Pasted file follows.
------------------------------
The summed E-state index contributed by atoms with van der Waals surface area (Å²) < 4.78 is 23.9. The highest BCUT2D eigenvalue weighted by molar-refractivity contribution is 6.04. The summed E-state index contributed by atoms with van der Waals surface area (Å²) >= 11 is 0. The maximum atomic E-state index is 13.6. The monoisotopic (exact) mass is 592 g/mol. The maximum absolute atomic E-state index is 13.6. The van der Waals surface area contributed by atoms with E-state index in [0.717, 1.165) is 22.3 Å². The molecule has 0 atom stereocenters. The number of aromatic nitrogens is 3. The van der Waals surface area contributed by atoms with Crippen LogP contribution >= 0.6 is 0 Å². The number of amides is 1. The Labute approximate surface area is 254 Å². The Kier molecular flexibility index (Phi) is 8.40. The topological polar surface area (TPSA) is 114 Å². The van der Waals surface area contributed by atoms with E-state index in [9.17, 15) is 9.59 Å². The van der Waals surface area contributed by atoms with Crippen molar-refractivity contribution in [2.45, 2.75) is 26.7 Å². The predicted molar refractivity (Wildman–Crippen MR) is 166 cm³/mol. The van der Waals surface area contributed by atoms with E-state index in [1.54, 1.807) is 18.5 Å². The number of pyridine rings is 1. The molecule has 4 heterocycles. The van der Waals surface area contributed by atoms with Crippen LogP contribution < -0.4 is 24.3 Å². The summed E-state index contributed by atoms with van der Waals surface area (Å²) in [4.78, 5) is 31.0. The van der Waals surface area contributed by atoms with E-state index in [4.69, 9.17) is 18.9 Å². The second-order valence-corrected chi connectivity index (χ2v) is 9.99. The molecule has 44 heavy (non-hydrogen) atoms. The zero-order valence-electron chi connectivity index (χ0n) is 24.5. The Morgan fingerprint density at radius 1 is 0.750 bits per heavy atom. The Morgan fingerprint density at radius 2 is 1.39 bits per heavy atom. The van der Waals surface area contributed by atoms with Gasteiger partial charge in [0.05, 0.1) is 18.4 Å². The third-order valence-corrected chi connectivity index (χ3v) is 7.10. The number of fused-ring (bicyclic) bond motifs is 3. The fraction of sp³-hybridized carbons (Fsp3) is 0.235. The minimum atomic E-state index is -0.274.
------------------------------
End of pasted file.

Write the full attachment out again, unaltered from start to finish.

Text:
The summed E-state index contributed by atoms with van der Waals surface area (Å²) < 4.78 is 23.9. The highest BCUT2D eigenvalue weighted by molar-refractivity contribution is 6.04. The summed E-state index contributed by atoms with van der Waals surface area (Å²) >= 11 is 0. The maximum atomic E-state index is 13.6. The monoisotopic (exact) mass is 592 g/mol. The maximum absolute atomic E-state index is 13.6. The van der Waals surface area contributed by atoms with E-state index in [0.717, 1.165) is 22.3 Å². The molecule has 0 atom stereocenters. The number of aromatic nitrogens is 3. The van der Waals surface area contributed by atoms with Crippen LogP contribution >= 0.6 is 0 Å². The number of amides is 1. The Labute approximate surface area is 254 Å². The Kier molecular flexibility index (Phi) is 8.40. The topological polar surface area (TPSA) is 114 Å². The van der Waals surface area contributed by atoms with E-state index in [9.17, 15) is 9.59 Å². The van der Waals surface area contributed by atoms with Crippen molar-refractivity contribution in [2.45, 2.75) is 26.7 Å². The predicted molar refractivity (Wildman–Crippen MR) is 166 cm³/mol. The van der Waals surface area contributed by atoms with E-state index in [1.54, 1.807) is 18.5 Å². The number of pyridine rings is 1. The molecule has 4 heterocycles. The van der Waals surface area contributed by atoms with Crippen LogP contribution < -0.4 is 24.3 Å². The summed E-state index contributed by atoms with van der Waals surface area (Å²) in [4.78, 5) is 31.0. The van der Waals surface area contributed by atoms with E-state index in [4.69, 9.17) is 18.9 Å². The second-order valence-corrected chi connectivity index (χ2v) is 9.99. The molecule has 44 heavy (non-hydrogen) atoms. The zero-order valence-electron chi connectivity index (χ0n) is 24.5. The Morgan fingerprint density at radius 1 is 0.750 bits per heavy atom. The Morgan fingerprint density at radius 2 is 1.39 bits per heavy atom. The van der Waals surface area contributed by atoms with Gasteiger partial charge in [0.05, 0.1) is 18.4 Å². The third-order valence-corrected chi connectivity index (χ3v) is 7.10. The number of fused-ring (bicyclic) bond motifs is 3. The fraction of sp³-hybridized carbons (Fsp3) is 0.235. The minimum atomic E-state index is -0.274.